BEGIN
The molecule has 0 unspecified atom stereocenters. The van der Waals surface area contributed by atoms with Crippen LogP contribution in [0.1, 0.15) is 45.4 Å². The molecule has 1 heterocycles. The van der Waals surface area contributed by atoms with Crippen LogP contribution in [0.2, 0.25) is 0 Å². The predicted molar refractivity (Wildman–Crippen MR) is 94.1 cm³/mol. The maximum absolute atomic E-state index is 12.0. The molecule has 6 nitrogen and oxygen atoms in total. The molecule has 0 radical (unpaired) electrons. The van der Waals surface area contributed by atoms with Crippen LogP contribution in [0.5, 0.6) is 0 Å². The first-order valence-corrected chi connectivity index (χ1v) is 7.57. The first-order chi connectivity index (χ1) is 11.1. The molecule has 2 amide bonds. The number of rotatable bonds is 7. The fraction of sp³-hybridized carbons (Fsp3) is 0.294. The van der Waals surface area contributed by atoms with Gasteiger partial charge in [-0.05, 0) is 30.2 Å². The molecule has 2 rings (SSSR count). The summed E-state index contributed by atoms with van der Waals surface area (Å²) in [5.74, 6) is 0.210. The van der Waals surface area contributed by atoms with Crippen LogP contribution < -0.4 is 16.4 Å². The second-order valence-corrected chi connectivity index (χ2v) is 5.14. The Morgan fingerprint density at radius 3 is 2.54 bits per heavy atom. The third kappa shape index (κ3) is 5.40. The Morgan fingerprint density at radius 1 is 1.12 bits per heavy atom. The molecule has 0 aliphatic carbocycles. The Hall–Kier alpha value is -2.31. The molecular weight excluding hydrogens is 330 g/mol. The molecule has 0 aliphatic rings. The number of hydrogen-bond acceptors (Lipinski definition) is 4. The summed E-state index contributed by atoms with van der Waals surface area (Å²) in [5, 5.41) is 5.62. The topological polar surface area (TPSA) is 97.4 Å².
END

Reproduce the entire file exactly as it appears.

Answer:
The molecule has 0 unspecified atom stereocenters. The van der Waals surface area contributed by atoms with Crippen LogP contribution in [0.1, 0.15) is 45.4 Å². The molecule has 1 heterocycles. The van der Waals surface area contributed by atoms with Crippen LogP contribution in [0.2, 0.25) is 0 Å². The predicted molar refractivity (Wildman–Crippen MR) is 94.1 cm³/mol. The maximum absolute atomic E-state index is 12.0. The molecule has 6 nitrogen and oxygen atoms in total. The molecule has 0 radical (unpaired) electrons. The van der Waals surface area contributed by atoms with Crippen LogP contribution in [0.5, 0.6) is 0 Å². The first-order valence-corrected chi connectivity index (χ1v) is 7.57. The first-order chi connectivity index (χ1) is 11.1. The molecule has 2 amide bonds. The number of rotatable bonds is 7. The fraction of sp³-hybridized carbons (Fsp3) is 0.294. The van der Waals surface area contributed by atoms with Gasteiger partial charge in [-0.05, 0) is 30.2 Å². The molecule has 2 rings (SSSR count). The summed E-state index contributed by atoms with van der Waals surface area (Å²) in [5.74, 6) is 0.210. The van der Waals surface area contributed by atoms with Crippen LogP contribution < -0.4 is 16.4 Å². The second-order valence-corrected chi connectivity index (χ2v) is 5.14. The Morgan fingerprint density at radius 3 is 2.54 bits per heavy atom. The third kappa shape index (κ3) is 5.40. The Morgan fingerprint density at radius 1 is 1.12 bits per heavy atom. The molecule has 0 aliphatic carbocycles. The Hall–Kier alpha value is -2.31. The molecular weight excluding hydrogens is 330 g/mol. The molecule has 0 aliphatic rings. The number of hydrogen-bond acceptors (Lipinski definition) is 4. The summed E-state index contributed by atoms with van der Waals surface area (Å²) in [5, 5.41) is 5.62. The topological polar surface area (TPSA) is 97.4 Å².